[Cover Story] New York Magazine photography director on “An Unwelcome Sisterhood”

New York Magazine released its current cover story Sunday, a photo essay accompanying the accounts of 35 Bill Cosby accusers who’ve come forward. The cover features all 35 women seated next to an empty chair and it generated a lot of social and national media attention since its release. The empty chair in particular is generating an online conversation on sexual assault using the hashtag #TheEmptyChair. New York Magazine photography director Jody Quon shares some details of how the project came together.

New York Magazine - An unwelcome sisterhood

How did this cover concept come together?
We had always felt that a very important part of the story we were telling was about the sheer volume of women who had just one thing in common. The numbers were staggering, and we wanted to be able to look at all the women side by side. Our photographer Amanda Demme had the brilliant idea to photograph each woman in a very uniform manner, always dressed in black, seated in a chair, very direct, with eye contact. With these, we were able to line them up on the cover, in chronological order, based on the year that each were allegedly assaulted. We then included the one empty chair to symbolize the women who could not participate in this project, as well as the other women out there who had not yet come forward.

What was the timetable for producing a cover that required photographing 35 women? Who else was involved in the production?
This project began in January, gathering the names and articles of the women that had come forward, and making initial contact with about a half-dozen women to gauge their interest in the project. Our assistant photo editor Tirzah Brott put together the initial dossier of women, and I made the initial calls to the women. Sofia DeGuzman joined the magazine as a freelance photo editor in early March and it became her full-time job to find all the women and connect all the dots. She beautifully navigated the sensitivity surrounding the women, and managed to gain their trust and get them on board. We mapped out the women, and strategized to see how we could group them into different hubs for the photo shoots to take place. Photography took place over nine sessions – mostly in Los Angeles, but also in New York, and Las Vegas. The photography began in late April and continued through to as recent as last week, two days before we went to press. Senior staff writer Noreen Malone and Jen Kirby conducted telephone interviews after we had completed each photo shoot. Design director Thomas Alberty and senior art director Randy Minor designed the cover.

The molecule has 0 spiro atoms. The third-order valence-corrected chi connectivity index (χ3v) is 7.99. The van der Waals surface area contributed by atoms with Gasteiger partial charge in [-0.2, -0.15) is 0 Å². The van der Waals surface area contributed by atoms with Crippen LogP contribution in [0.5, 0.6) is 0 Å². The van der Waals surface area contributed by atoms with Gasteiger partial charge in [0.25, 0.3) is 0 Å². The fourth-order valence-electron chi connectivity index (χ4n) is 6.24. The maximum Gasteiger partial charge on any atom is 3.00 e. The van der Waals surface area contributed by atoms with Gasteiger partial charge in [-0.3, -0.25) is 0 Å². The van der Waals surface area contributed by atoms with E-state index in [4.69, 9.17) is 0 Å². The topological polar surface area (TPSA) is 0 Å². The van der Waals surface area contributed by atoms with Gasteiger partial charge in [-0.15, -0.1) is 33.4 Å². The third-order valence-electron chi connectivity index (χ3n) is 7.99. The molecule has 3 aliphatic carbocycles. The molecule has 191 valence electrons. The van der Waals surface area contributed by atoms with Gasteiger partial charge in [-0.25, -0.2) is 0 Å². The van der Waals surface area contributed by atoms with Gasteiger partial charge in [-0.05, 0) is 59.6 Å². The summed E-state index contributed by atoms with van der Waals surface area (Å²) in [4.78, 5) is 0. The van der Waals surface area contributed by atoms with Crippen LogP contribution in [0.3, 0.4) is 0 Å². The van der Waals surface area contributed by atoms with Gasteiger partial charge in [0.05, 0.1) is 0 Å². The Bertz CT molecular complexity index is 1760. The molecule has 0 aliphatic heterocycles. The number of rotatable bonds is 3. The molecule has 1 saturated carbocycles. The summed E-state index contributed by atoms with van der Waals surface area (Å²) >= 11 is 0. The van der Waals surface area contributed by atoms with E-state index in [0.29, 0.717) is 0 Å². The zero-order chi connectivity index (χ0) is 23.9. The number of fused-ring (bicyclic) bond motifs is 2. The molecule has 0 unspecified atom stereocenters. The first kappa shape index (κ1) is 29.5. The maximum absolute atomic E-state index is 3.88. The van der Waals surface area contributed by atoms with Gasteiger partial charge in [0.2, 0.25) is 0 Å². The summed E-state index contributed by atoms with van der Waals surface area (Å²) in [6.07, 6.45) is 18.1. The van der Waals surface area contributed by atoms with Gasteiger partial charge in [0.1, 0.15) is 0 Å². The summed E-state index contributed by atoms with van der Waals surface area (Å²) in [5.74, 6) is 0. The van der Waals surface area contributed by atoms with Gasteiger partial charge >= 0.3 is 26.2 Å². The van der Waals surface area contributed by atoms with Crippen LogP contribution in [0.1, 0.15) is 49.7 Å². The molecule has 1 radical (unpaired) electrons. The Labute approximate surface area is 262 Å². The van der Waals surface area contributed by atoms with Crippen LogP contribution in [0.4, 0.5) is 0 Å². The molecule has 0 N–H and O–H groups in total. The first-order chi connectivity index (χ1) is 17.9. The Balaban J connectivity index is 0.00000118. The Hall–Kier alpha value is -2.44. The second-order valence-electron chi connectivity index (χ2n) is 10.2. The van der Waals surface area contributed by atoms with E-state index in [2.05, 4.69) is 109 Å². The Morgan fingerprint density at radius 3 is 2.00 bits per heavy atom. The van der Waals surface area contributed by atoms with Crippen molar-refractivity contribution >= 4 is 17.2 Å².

What challenges did you have in producing this cover?
We had the basic challenges of convincing and scheduling each woman, and the graphic challenge of effectively conveying the magnitude of the story – which is power in numbers. We knew that the most effective cover would surface all the women, but it was a challenge to get all of them onto the cover and create impact.

Much of the reaction I’ve seen to the cover is overwhelmingly positive. How difficult was it to get this concept approved by editors?
Not difficult at all. We all knew this could be powerful if we could get it to work. That said, as with all covers we do, we did try other approaches as well. Adam Moss likes us to try different ideas, and we have often surprise ourselves with this kind of experimentation. In this instance however, our initial instincts proved to be right.

Did you expect the huge response the cover has generated?
Of course not…We knew our cover was strong, but it is simply too hard to know how people will respond in general. Needless to say, we are thrilled, overwhelmed, and moved. We are reminded of the power of journalism, and that is a wonderful thing.

About Courtney Kan

is a designer at The Washington Post and the editor of SND.org.

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